During the day on 5 June, Captain Buckmaster led damage-control parties back on to the still-floating Yorktown, jettisoning everything possible in an attempt to bring the list into more manageable parameters, with some success. It increasingly appeared the Yorktown could be saved, weather permitting. However, the Yorktown’s position was reported by a Japanese cruiser-launched float-plane, and the submarine I-168, under the command of Lieutenant Commander Yahachi Tanabe, was ordered to proceed to that position and attack. The position proved quite accurate, and Tanabe sighted the Yorktown before dawn on 6 June. Tanabe carefully and skillfully picked his way through the five screening destroyers, taking most of the morning to do so, apparently aided by abysmal acoustic conditions that seriously degraded U.S. sonar. When Tanabe put his scope up for what he thought would be the final time, he discovered he was too close to the Yorktown; his calculation had been thrown off because by then the Yorktown was moving under tow. Finally Tanabe fired four torpedoes in a tight spread. One torpedo missed aft. One torpedo hit the destroyer Hammann (DD-412) alongside Yorktown and blew her in half. Two other torpedoes passed under the Hammann and hit the Yorktown on her starboard side. Sailors on Hammann were seen to make a valiant effort to reach the depth-charge racks on the stern and disarm the depth charges, but the ship sank too fast. When the depth charges detonated underwater, virtually all of Hammann’s crew that had been blown or jumped into the water were killed, and the shock broke legs and ankles of damage control parties on Yorktown (81 of Hammann’s 251 crew were lost).
Tanabe escaped by taking I-168 directly under Yorktown and then survived 61 depth charges with severe damage to the sub. With insufficient battery power to remain under until sunset and leaking chlorine gas, Tanabe surfaced and prepared for a surface gun duel. U.S. destroyers initially pursued and fired on I-168, but Tanabe generated a smoke screen to obscure him from the U.S. destroyers in the dusk. He was able to get just enough charge on his batteries to resubmerge and then make good his escape under cover of darkness. I-168 returned to Japan for a heroes’ welcome, one of the few Japanese ships, if not the only one, to do so. Despite the damage from I-168’s torpedoes, the Yorktown remained afloat but too low in the water to attempt to continue the tow. The tough ship finally went under after dawn on 7 June.
Also on 6 June, U.S. carrier aircraft caught up to the Mogami and Mikuma, still trying to reach the perceived protection of Japanese aircraft based at Wake Island. The first strike was carried out by 14 SBD dive bombers off Hornet, led by Commander Ring. The strike was complicated by the fact that a previous sighting had reported a battleship in the area. (Japanese heavy cruisers were constantly misidentified as battleships by aviators and submariners throughout the war.) This time, Ring correctly identified the Mogami and Mikuma as heavy cruisers and flew past them in a vain attempt to find the non-existent battleship before finally reversing course and attacking the cruisers. The cruisers shot down two SBD’s; only two bombs hit Mogami, and none hit the Mikuma. A second strike launched from Enterprise (a mix of Enterprise and Yorktown aircraft) also flew by the Mogami and Mikuma is search of the unicorn battleship before reversing course and attacking the heavy cruisers. This time Mikuma sustained five direct hits and two near misses. The three surviving flyable U.S. torpedo bombers accompanied the raid but were under orders not to attack if there was any AAA opposition at all, so all three stayed clear. The Mikuma absorbed enormous punishment but still continued her slow escape attempt, demonstrating just how hard it was to sink ships using only bombs, until fires set off Mikuma’s torpedoes, initiating a massive secondary explosion resulting in the loss of the ship. Most of Mikuma’s crew of 888 would go down with the ship. Twenty-three more SBD’s from Hornet attacked later in the afternoon at 1500. One bomb hit Mogami, another hit the still-floating Mikuma, and one hit the destroyer Arashio, killing many of the few Mikuma survivors that had been rescued from the water. Mogami, despite severe damage from collision and air attack, and the two destroyers escaped to fight another day. Two survivors of Mikuma would be picked up by the USS Trout (SS-202).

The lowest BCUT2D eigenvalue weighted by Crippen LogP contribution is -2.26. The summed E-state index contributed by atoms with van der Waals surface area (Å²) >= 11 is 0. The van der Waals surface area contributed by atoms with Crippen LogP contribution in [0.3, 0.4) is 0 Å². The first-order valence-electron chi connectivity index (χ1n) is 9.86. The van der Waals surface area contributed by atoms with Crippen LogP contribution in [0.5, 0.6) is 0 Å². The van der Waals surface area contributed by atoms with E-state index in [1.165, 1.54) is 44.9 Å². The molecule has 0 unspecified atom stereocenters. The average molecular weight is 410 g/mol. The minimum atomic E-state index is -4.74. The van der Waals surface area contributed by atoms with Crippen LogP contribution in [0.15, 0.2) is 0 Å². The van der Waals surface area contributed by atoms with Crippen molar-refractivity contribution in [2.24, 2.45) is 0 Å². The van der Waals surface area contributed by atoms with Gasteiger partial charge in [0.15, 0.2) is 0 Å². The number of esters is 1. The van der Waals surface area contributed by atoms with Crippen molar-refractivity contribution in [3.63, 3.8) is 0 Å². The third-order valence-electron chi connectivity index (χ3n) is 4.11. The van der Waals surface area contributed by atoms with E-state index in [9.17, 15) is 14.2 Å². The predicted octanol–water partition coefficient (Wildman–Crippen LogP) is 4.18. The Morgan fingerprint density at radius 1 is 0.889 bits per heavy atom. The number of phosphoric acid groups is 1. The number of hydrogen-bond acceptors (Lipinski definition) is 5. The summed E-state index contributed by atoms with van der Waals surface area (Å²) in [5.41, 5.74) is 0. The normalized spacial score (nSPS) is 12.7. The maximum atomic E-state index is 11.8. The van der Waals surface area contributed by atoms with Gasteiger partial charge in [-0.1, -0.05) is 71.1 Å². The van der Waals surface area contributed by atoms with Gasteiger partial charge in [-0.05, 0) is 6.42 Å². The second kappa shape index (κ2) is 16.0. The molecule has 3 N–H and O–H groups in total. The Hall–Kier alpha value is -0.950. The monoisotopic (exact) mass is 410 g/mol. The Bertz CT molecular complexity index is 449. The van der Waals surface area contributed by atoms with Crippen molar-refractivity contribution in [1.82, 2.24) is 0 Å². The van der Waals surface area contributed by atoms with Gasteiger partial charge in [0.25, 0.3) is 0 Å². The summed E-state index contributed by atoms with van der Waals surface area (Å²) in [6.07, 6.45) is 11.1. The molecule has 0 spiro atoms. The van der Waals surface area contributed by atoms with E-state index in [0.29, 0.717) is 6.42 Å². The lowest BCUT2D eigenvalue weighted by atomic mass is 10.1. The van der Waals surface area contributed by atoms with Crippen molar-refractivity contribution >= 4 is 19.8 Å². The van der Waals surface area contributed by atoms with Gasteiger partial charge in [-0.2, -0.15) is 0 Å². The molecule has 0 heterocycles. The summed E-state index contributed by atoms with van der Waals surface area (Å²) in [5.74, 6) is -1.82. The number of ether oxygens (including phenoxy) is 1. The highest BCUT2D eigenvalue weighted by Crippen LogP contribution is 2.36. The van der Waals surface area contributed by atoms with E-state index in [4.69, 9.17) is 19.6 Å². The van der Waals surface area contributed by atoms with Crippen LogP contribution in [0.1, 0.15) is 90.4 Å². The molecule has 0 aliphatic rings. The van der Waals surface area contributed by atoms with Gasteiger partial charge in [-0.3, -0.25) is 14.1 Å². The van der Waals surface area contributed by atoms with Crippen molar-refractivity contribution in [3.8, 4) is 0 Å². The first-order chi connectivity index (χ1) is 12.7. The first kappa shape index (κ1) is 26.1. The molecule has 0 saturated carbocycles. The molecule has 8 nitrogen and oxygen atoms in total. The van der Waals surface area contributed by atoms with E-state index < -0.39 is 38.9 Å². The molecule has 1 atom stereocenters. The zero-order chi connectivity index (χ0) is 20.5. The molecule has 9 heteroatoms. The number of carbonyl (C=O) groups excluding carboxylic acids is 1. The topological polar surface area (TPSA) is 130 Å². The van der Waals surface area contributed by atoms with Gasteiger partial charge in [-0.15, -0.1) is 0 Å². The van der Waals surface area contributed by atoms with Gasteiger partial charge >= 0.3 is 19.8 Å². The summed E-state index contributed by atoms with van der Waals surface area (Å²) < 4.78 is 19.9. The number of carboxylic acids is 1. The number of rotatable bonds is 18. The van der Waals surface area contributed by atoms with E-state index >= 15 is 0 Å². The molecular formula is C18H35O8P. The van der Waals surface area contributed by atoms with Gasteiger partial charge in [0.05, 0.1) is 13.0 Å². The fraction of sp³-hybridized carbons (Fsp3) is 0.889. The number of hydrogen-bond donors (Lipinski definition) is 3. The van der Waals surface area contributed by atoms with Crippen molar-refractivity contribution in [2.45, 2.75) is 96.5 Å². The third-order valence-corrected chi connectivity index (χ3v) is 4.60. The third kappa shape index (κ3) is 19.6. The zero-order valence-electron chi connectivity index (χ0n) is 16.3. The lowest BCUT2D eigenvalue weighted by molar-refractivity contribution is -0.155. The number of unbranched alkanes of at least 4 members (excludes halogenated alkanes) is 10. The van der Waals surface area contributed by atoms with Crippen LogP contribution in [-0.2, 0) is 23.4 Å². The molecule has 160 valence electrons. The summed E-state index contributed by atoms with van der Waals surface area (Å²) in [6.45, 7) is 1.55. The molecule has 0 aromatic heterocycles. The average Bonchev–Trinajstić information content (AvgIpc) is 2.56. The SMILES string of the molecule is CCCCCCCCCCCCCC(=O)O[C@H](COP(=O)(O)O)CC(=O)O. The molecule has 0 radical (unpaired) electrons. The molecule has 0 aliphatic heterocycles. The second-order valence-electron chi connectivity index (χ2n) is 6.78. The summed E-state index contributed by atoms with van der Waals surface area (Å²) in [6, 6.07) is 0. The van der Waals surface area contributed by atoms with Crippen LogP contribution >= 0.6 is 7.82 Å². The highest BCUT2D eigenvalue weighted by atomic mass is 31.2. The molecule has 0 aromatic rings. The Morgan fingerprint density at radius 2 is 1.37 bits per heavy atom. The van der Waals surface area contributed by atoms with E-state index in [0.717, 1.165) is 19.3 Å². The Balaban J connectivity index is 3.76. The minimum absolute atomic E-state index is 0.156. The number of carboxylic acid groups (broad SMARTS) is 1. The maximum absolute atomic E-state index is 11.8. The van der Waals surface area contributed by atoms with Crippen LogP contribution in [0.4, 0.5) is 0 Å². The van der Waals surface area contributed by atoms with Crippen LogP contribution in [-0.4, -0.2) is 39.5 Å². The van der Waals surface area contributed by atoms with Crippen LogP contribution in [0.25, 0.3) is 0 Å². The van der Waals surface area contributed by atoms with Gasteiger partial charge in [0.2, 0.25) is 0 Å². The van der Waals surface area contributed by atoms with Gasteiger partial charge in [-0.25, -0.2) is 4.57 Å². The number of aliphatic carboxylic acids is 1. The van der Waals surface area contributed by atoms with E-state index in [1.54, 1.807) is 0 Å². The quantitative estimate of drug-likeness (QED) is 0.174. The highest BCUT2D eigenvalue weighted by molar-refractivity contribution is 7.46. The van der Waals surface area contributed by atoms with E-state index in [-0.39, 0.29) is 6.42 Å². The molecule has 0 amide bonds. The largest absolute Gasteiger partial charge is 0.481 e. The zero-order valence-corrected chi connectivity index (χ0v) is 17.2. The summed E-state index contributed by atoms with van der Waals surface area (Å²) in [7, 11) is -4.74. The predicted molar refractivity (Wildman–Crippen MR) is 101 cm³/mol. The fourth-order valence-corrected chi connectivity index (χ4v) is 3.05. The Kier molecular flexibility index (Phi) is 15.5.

It took a while for Admiral Yamamoto to come to grips with the catastrophic scale of the Japanese loss, and throughout the 5th and 6th of June his staff concocted all manner of desperate and unrealistic plans to salvage some semblance of victory out of a monumental defeat. In the end, the Japanese decided the best solution was to lie about it and claim a great victory, which was trumpeted in the Japanese press. The only person Yamamoto and senior navy leaders told the truth to was Emperor Hirohito himself; Prime Minister Tojo and Army leadership were kept in the dark. When they did learn the truth, the Army leaders reacted in accord with the poisonous inter-service relationship that had existed for many years, believing that the Navy got what was coming to it. To maintain the deception, neither Yamamoto nor Nagumo or any other senior officers were relieved of command. Nagumo remained in command of the Dai-Ichi Kido Butai (First Mobile Strike Force), now reduced to Shokaku and Zuikaku and re-designated as Carrier Division One, until after the Battle of Santa Cruz in October 1942. The Japanese Navy went to great lengths to isolate the survivors of Midway, especially the wounded, who were treated in an appalling manner as disgraced losers; all were barred from writing to or visiting family after the battle, before being shipped out to the far reaches of the Empire, where the great majority would ultimately die.
Although the Japanese did manage some lessons learned from the battle, the need to cover up the results resulted in many being lost. For example, the new Japanese carrier Taiho incorporated one lesson learned (an armored flight deck) but not others, like damage control, and was destroyed by the same aviation fuel line ruptures that sank the Lexington at Coral Sea and contributed to the loss of four carriers at Midway. It was not until after the war that any serious Japanese introspection began concerning the cause of their defeat at Midway (and even then they did not suspect their codes had been broken). Commander Mitsuo Fuchida, Akagi’s air group commander who had led the attack on Pearl Harbor but had been too ill to fly at Midway, attributed the loss to “victory disease.” After six months of constant operations racking up one overwhelming victory after another, the judgment of Japanese naval leaders was clouded by a fatal combination of fatigue and hubris, a belief in their own superiority and invincibility that caused them to ignore all kinds of warning signs that their plans had been compromised and that the enemy was alert and waiting for them. They completely failed to understand that after the humiliation of Pearl Harbor, the Sailors of the U.S. Navy not only had the will to fight, but were prepared to take stunning losses and still keep coming without faltering. Had they taken note of how tenaciously U.S. ships had fought in the Philippines and the Dutch East Indies, this would not have come as a surprise. Although I am not a big fan of the German philosopher Nietzsche, one of his quotes is applicable: “Victory makes the victor stupid and the vanquished vengeful.” Or, as Commander Minoru Genda, planning architect of Pearl Harbor, remarked to Fuchida as they watched their carriers burning on 4 June 1942, “Shimata” (roughly, “we screwed up”).